Will your blue jeans ever be made by a robot?
“Clothing is the last trillion-dollar industry that hasn’t been automated,” stated Eugen Solowjow, who heads a project at a Siemens lab in San Francisco that has worked on automating apparel manufacturing since 2018. “There is a quiet effort underway to find out.” It involves clothing and technology companies, including Germany’s Siemens and Levi Strauss & Co.
During the pandemic, as clogged supply chains highlighted the risks of relying on distant factories, the idea of using robots to bring more manufacturing back from overseas gained momentum.
More clothing manufacturing could relocate back to Western consumer markets, including the United States, if handwork could be eliminated in China and Bangladesh. However, that is a delicate subject.
Because of concerns that workers in developing nations will suffer, many apparel manufacturers are reluctant to discuss the pursuit of automation. According to Jonathan Zornow, who has developed a method to automate some aspects of jeans factories, he has received online criticism as well as one death threat.
Levi’s spokesperson stated that he could confirm the company’s involvement in the project’s early stages, but declined further information.
The floppy cloth problem
Automation is particularly difficult when sewing.
The cloth is floppy and comes in an infinite variety of thicknesses and textures, in contrast to a car bumper or a plastic bottle, which retains its shape as a robot handles it. Simply put, robots lack the dexterity of human hands. According to five researchers who were interviewed by Reuters, although robots are getting better, it will take years for their ability to handle fabric to be fully developed.
However, what if enough of it could be automated to at least close the cost gap between American and low-cost foreign factories? That is the primary focus of the current research project.
According to Solowjow, efforts to develop software to guide robots that could handle all kinds of flexible materials, such as thin wire cables, led to work at Siemens. Soon, they realized that clothing was one of the best targets. Statista, an independent data platform, estimates that there is a $1.52 trillion global apparel market.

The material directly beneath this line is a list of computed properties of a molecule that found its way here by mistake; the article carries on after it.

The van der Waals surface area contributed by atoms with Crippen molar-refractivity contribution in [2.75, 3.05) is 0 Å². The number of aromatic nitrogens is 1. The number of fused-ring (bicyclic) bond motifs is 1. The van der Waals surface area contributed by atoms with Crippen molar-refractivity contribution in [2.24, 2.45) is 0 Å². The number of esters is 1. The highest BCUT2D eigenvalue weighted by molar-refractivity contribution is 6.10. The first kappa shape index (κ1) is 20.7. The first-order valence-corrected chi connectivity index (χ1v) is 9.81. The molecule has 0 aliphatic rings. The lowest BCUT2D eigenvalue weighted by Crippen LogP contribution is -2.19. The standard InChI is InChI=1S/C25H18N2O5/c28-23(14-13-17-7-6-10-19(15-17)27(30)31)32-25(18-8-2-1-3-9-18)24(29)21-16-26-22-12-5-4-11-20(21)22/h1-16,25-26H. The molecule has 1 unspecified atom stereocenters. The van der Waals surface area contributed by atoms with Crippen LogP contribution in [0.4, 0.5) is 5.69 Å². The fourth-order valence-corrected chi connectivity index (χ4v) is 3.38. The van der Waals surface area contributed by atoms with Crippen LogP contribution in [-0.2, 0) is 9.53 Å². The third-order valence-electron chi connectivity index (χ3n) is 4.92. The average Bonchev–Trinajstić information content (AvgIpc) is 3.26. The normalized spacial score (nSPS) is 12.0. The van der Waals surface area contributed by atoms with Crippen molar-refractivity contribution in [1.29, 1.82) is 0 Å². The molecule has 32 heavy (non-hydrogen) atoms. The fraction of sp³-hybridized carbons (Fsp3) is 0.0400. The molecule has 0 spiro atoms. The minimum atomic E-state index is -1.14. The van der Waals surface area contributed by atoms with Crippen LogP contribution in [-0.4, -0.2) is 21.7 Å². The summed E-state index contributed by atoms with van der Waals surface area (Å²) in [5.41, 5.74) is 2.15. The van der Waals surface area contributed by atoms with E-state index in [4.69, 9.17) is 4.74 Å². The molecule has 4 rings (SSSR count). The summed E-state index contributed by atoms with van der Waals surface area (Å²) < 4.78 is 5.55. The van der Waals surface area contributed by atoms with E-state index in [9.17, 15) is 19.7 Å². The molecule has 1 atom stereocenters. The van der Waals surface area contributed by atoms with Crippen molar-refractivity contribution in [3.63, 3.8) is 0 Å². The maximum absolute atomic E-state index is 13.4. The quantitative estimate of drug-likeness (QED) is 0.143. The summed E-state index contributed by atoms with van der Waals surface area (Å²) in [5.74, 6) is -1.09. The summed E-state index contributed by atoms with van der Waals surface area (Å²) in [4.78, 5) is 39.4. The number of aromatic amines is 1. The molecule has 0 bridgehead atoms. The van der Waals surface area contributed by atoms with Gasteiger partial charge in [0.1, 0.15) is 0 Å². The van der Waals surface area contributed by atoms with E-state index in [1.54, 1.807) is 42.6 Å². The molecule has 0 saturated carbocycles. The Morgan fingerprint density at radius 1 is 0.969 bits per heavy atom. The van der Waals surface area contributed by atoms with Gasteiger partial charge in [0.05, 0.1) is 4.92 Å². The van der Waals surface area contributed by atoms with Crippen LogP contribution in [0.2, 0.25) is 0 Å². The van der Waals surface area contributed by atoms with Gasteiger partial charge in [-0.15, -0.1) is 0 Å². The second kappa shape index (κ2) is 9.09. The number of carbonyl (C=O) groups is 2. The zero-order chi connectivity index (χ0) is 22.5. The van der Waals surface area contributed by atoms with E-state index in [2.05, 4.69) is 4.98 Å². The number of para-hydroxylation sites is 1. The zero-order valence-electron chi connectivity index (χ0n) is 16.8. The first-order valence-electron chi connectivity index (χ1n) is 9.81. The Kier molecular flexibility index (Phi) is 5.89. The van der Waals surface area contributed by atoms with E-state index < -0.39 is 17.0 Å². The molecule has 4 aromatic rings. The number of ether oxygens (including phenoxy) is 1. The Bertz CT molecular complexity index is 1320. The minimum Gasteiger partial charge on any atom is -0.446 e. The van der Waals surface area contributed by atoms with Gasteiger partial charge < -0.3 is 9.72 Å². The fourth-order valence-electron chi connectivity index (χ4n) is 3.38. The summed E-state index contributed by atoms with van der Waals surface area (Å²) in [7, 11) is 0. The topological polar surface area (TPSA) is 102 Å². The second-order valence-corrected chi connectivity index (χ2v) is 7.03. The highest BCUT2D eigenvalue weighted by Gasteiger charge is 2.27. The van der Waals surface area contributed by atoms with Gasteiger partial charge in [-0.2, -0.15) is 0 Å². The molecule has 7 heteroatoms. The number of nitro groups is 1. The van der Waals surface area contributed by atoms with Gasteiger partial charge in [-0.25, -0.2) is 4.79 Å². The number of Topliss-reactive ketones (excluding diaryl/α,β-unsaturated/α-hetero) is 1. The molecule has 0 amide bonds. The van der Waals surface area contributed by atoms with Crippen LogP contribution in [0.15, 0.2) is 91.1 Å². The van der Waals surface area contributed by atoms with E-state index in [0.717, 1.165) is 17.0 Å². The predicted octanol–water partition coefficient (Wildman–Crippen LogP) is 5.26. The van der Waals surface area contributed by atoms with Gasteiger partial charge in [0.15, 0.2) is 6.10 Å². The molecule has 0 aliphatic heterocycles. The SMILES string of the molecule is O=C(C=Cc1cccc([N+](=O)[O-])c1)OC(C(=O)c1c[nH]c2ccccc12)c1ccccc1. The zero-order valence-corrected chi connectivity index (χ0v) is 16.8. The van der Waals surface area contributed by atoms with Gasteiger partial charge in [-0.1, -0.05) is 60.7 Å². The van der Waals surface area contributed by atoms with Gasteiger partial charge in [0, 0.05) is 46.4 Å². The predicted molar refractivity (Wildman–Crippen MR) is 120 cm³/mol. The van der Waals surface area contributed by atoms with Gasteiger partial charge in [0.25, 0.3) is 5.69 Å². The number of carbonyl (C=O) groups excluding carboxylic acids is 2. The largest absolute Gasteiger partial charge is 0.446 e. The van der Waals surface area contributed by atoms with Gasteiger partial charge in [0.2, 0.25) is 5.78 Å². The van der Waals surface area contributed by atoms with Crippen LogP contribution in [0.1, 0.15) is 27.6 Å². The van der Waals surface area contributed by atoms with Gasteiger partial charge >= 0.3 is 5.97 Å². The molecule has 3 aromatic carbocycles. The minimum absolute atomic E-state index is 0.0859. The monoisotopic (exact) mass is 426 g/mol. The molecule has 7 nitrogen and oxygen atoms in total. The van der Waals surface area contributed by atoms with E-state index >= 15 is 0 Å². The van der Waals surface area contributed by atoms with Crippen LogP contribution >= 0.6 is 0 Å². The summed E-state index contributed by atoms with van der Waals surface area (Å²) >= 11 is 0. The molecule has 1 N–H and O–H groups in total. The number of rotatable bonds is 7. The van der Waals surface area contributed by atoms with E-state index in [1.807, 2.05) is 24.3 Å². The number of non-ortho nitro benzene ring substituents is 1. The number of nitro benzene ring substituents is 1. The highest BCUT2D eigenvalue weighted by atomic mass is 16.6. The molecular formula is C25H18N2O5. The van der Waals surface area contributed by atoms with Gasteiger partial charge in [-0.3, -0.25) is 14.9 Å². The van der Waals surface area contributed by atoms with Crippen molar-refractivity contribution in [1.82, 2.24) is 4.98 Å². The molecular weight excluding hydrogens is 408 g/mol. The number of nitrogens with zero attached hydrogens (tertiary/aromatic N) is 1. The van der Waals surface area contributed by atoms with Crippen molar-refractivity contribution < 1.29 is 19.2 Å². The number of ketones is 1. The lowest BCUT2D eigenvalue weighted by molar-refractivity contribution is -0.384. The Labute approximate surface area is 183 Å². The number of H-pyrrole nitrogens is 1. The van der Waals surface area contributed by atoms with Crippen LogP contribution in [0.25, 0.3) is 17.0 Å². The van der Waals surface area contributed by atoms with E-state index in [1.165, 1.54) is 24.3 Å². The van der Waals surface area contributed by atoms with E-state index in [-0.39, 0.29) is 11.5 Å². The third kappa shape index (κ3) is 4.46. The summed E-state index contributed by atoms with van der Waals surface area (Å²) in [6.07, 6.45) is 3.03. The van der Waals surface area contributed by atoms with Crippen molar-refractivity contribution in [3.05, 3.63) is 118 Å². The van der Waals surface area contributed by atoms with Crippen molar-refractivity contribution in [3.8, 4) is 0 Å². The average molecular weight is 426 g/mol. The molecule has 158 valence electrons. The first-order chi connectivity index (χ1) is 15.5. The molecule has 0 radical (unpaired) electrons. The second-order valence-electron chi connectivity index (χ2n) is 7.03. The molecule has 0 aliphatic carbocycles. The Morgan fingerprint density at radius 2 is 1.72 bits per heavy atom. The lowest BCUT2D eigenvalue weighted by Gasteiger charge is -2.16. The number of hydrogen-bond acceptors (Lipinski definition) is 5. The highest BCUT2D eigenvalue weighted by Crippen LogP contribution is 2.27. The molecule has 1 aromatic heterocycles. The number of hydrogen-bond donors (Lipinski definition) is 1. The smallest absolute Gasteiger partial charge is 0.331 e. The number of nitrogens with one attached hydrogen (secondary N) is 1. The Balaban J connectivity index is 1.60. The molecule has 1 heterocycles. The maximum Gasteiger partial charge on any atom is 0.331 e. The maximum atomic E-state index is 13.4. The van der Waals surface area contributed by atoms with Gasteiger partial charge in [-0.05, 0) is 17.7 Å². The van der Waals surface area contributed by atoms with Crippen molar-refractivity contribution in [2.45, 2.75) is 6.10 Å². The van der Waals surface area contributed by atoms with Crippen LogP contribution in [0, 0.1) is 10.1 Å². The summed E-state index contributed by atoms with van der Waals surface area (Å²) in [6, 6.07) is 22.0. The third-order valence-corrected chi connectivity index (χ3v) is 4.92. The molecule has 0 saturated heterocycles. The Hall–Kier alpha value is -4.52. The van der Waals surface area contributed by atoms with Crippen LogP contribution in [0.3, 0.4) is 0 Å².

In order to assist traditional manufacturers in making use of the new technology, Siemens collaborated with the Advanced Robotics for Manufacturing Institute in Pittsburgh, which was established in 2017 and received funding from the Department of Defense. They found a San Francisco startup with a promising solution to the problem of floppy fabric. The startup Sewbo Inc. uses chemicals to stiffen the fabric so that it can be handled more like a car bumper during production rather than teaching robots how to handle cloth. The stiffening agent is removed from the finished garment by washing it.
According to Zornow, the inventor of the Sewbo, “This fits into the existing production system because pretty much every piece of denim is washed after it’s made anyway.”
This research project eventually grew to include Levi’s and Bluewater Defense LLC, a small US manufacturer of military uniforms, among other clothing companies. The Pittsburgh Robotics Institute provided them with grants totaling $1.5 million to test the method.
Sewing factories are being automated in other ways. A Georgia-based startup called Software Automation Inc. has created a machine that can sew T-shirts by pulling the fabric over a specially designed table, for example.
Bluewater Defense’s CEO, Eric Spackey, participated in the research effort with Siemens but is skeptical of the Sewbo strategy. According to Spackey, “putting (stiffening) material into the garment—it just adds another process,” which raises costs. However, he adds that it might make sense for producers, such as jeans manufacturers, who already wash garments as part of their normal operation.
The initial step is getting robots into dress production lines.
After studying the Sewbo machines, Sanjeev Bahl, who opened Saitex, a small jeans factory in downtown Los Angeles, is getting ready to install his first experimental machine.
In September, as he led people through his factory, he said that many of the tasks are ripe for the new process and pointed to workers who were hunched over old machines.
“In the event that it works,” he said, “I believe there’s no great explanation not to have huge scope (pants) fabricating here in the US once more.”